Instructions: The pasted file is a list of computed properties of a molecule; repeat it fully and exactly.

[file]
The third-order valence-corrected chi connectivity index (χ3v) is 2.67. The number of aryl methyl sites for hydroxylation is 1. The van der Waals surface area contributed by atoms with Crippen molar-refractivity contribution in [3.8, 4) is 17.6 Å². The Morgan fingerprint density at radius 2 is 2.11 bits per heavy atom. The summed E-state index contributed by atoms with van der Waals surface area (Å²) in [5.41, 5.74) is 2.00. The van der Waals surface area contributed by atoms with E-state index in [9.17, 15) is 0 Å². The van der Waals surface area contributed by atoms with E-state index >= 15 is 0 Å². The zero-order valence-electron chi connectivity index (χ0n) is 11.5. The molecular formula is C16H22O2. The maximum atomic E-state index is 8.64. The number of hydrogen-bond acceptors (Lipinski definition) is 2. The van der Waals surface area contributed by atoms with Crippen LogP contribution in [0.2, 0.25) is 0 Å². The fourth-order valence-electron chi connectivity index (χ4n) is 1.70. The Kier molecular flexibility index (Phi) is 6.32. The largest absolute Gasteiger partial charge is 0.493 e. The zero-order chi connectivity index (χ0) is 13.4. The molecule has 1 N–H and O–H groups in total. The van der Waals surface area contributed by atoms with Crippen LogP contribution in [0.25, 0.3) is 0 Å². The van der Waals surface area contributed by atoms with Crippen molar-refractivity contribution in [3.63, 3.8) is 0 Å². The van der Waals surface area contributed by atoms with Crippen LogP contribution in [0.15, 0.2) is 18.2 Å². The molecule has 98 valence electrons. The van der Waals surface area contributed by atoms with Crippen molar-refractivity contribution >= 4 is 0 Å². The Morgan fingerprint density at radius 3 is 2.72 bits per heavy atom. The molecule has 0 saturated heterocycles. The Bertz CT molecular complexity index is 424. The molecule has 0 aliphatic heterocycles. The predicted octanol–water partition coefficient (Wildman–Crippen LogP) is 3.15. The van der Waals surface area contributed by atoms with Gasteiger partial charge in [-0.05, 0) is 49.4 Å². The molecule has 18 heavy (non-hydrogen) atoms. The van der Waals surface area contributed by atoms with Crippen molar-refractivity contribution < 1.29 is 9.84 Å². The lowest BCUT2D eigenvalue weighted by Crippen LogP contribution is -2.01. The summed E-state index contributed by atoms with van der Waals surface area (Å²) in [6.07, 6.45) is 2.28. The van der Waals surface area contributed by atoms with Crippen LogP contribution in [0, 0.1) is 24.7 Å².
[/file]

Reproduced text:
The third-order valence-corrected chi connectivity index (χ3v) is 2.67. The number of aryl methyl sites for hydroxylation is 1. The van der Waals surface area contributed by atoms with Crippen molar-refractivity contribution in [3.8, 4) is 17.6 Å². The Morgan fingerprint density at radius 2 is 2.11 bits per heavy atom. The summed E-state index contributed by atoms with van der Waals surface area (Å²) in [5.41, 5.74) is 2.00. The van der Waals surface area contributed by atoms with E-state index in [9.17, 15) is 0 Å². The van der Waals surface area contributed by atoms with E-state index >= 15 is 0 Å². The zero-order valence-electron chi connectivity index (χ0n) is 11.5. The molecular formula is C16H22O2. The maximum atomic E-state index is 8.64. The number of hydrogen-bond acceptors (Lipinski definition) is 2. The van der Waals surface area contributed by atoms with Crippen LogP contribution in [0.2, 0.25) is 0 Å². The fourth-order valence-electron chi connectivity index (χ4n) is 1.70. The Kier molecular flexibility index (Phi) is 6.32. The largest absolute Gasteiger partial charge is 0.493 e. The zero-order chi connectivity index (χ0) is 13.4. The molecule has 1 N–H and O–H groups in total. The van der Waals surface area contributed by atoms with Crippen LogP contribution in [0.25, 0.3) is 0 Å². The van der Waals surface area contributed by atoms with Crippen molar-refractivity contribution in [3.63, 3.8) is 0 Å². The van der Waals surface area contributed by atoms with Crippen LogP contribution in [0.15, 0.2) is 18.2 Å². The molecule has 98 valence electrons. The van der Waals surface area contributed by atoms with Crippen molar-refractivity contribution >= 4 is 0 Å². The Morgan fingerprint density at radius 3 is 2.72 bits per heavy atom. The molecule has 0 saturated heterocycles. The Bertz CT molecular complexity index is 424. The molecule has 0 aliphatic heterocycles. The predicted octanol–water partition coefficient (Wildman–Crippen LogP) is 3.15. The van der Waals surface area contributed by atoms with Gasteiger partial charge in [-0.05, 0) is 49.4 Å². The molecule has 18 heavy (non-hydrogen) atoms. The van der Waals surface area contributed by atoms with Crippen molar-refractivity contribution < 1.29 is 9.84 Å². The lowest BCUT2D eigenvalue weighted by Crippen LogP contribution is -2.01. The summed E-state index contributed by atoms with van der Waals surface area (Å²) in [6.07, 6.45) is 2.28. The van der Waals surface area contributed by atoms with Crippen LogP contribution in [0, 0.1) is 24.7 Å².